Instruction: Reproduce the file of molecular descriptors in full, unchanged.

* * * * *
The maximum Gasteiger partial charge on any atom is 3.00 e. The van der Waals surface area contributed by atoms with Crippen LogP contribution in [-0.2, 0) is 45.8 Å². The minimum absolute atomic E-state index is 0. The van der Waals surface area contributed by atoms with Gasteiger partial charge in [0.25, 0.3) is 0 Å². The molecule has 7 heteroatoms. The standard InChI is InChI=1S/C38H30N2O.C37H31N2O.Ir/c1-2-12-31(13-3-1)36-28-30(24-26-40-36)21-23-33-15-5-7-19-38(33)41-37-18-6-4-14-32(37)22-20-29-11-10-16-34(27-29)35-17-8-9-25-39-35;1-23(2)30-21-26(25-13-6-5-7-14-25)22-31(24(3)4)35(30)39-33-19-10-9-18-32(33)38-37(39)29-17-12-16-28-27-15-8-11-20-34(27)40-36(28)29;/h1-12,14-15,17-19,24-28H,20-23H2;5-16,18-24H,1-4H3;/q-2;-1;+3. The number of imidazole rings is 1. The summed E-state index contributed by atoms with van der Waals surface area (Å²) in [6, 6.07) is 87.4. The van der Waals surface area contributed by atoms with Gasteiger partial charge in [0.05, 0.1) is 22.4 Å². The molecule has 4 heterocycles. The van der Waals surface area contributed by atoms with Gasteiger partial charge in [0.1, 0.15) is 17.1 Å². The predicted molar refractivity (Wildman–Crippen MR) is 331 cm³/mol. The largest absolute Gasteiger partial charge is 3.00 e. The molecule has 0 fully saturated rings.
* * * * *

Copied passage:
The maximum Gasteiger partial charge on any atom is 3.00 e. The van der Waals surface area contributed by atoms with Crippen LogP contribution in [-0.2, 0) is 45.8 Å². The minimum absolute atomic E-state index is 0. The van der Waals surface area contributed by atoms with Gasteiger partial charge in [0.25, 0.3) is 0 Å². The molecule has 7 heteroatoms. The standard InChI is InChI=1S/C38H30N2O.C37H31N2O.Ir/c1-2-12-31(13-3-1)36-28-30(24-26-40-36)21-23-33-15-5-7-19-38(33)41-37-18-6-4-14-32(37)22-20-29-11-10-16-34(27-29)35-17-8-9-25-39-35;1-23(2)30-21-26(25-13-6-5-7-14-25)22-31(24(3)4)35(30)39-33-19-10-9-18-32(33)38-37(39)29-17-12-16-28-27-15-8-11-20-34(27)40-36(28)29;/h1-12,14-15,17-19,24-28H,20-23H2;5-16,18-24H,1-4H3;/q-2;-1;+3. The number of imidazole rings is 1. The summed E-state index contributed by atoms with van der Waals surface area (Å²) in [6, 6.07) is 87.4. The van der Waals surface area contributed by atoms with Gasteiger partial charge in [0.05, 0.1) is 22.4 Å². The molecule has 4 heterocycles. The van der Waals surface area contributed by atoms with Gasteiger partial charge in [0.1, 0.15) is 17.1 Å². The predicted molar refractivity (Wildman–Crippen MR) is 331 cm³/mol. The largest absolute Gasteiger partial charge is 3.00 e. The molecule has 0 fully saturated rings.